• Maintained by Łukasz Langa
      • “The idea is to enable limited type checking as a linter inside editors and other tools that already support Flake8 warning syntax and config.”
    • pytest-mypy
      • Maintained by Dan Bader and David Tucker
      • “Runs the mypy static type checker on your source files as part of your pytest test runs.”
        • Remind me to do a PR against the README to make pytest lowercase.

    Kelly #5: Lego Education and Spike

    • In March of this year, Lego Education gave news of a new robot being released since the EV3 released of Mindstorms in 2013.
      • Currently the EV3 Mindstorm can be coded with Python and it is assumed that Spike Prime can be as well.
    • The current EV3 robots can currently be coded in python thanks to Nigel Ward. He created a site back in 2016 or earlier; through a program called the EV3Dev project.
    • Until recently, Lego had not endorsed the use of Python or had they released documentation.
      • Lego released a Getting started with EV3 MicroPython 59 page guide Version 1.0.0
      • EV3 MicroPython runs on top of ev3dev with a new Pybricks MicroPython runtime and library.
      • has its own Visual Studio Code extension
      • no need for terminal
      • Has instruction and lists of different features and classes used to program the PyBricks API- A python wrapper for the Databricks Rest API.
    • This opens up opportunities for students that compete in the First Lego League Competition to code in Python.
    • Example code for the Gyrobot

    Michael #6: Python 3 at Mozilla

    • From January 2019.
    • Mozilla uses a lot of Python.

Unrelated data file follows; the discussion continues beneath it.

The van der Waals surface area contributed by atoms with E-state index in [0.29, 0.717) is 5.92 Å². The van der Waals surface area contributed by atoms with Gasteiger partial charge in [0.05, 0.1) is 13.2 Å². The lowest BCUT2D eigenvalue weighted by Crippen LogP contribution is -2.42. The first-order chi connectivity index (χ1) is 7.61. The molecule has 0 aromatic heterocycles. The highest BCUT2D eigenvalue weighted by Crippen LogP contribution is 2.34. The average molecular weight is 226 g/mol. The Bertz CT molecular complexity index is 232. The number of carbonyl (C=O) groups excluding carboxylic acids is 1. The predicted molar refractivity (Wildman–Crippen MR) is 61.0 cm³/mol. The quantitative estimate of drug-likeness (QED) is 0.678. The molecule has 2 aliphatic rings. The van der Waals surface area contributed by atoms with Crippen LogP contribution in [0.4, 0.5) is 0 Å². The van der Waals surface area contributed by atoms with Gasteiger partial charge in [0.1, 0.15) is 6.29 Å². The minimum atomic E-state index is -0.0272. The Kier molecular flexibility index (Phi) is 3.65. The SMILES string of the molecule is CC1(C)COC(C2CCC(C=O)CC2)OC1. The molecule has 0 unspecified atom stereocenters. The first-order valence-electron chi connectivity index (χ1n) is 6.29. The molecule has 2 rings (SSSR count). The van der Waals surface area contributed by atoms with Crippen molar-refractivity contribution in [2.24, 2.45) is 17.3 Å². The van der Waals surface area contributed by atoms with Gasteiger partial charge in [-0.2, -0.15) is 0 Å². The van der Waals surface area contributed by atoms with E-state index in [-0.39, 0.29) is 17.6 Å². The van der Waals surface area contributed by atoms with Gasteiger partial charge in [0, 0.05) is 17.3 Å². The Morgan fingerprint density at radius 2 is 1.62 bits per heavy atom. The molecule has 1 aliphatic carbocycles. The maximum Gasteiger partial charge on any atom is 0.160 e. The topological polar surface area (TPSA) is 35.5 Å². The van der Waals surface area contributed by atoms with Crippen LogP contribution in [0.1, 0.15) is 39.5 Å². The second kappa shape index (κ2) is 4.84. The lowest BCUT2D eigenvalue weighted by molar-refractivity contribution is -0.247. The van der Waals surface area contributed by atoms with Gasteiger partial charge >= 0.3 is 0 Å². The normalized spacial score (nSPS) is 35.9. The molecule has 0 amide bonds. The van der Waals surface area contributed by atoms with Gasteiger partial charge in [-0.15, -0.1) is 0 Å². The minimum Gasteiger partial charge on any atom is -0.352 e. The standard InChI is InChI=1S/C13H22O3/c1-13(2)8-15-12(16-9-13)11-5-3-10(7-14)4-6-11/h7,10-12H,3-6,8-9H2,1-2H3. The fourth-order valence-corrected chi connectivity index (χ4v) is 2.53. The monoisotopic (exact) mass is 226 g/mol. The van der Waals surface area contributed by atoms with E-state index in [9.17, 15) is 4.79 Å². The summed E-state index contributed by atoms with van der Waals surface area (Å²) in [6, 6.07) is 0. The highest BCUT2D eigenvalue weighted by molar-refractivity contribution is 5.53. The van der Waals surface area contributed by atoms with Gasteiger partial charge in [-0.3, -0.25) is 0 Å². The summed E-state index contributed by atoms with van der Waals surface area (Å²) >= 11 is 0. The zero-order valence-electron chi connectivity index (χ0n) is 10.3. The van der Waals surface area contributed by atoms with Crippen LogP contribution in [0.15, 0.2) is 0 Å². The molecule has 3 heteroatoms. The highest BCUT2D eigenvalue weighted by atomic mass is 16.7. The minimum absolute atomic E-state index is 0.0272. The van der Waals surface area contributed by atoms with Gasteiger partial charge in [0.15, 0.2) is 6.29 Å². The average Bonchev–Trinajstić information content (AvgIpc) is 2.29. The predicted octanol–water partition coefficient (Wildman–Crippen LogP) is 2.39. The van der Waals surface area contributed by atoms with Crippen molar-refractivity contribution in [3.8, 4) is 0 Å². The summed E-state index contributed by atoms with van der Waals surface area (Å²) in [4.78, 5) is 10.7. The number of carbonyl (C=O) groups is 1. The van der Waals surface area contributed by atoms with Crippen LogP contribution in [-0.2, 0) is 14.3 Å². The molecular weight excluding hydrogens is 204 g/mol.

• In mozilla-central there are over 3500 Python files (excluding third party files), comprising roughly 230k lines of code.
    • Additionally there are 462 repositories labelled with Python in the Mozilla org on Github
    • That’s a lot of Python, and most of it is Python 2.
    • But before tackling those questions, I want to address another one that often comes up right off the bat: Do we need to be 100% migrated by Python 2’s EOL?
    • No. But punting the migration into the indefinite future would be a big mistake:
      • Python 2 will no longer receive security fixes.
      • All of the third party packages we rely on (and there are a lot of them) will also stop being supported
      • Delaying means more code to migrate
      • Opportunity cost: Python 3 was first released in 2008 and in that time there have been a huge number of features and improvements that are not available in Python 2.
    • The best time to get serious about migrating to Python 3 was five years ago. The second best time is now.
    • Moving to Python 3
    • We stood up some linters.
      • One linter that makes sure Python files can at least get imported in Python 3 without failing
      • One that makes sure Python 2 files use appropriate __future__ statements to make migrating that file slightly easier in the future.
    • Pipenv & poetry & Jetty: a little experiment I’ve been building. It is a very thin wrapper around Poetry



    • Python 3.8.0b3
      • “We strongly encourage maintainers of third-party Python projects to test with 3.8 during the beta phase and report issues …”




    • via Real Python and Nick Spirit
    • Python private method → Joke cartoon image.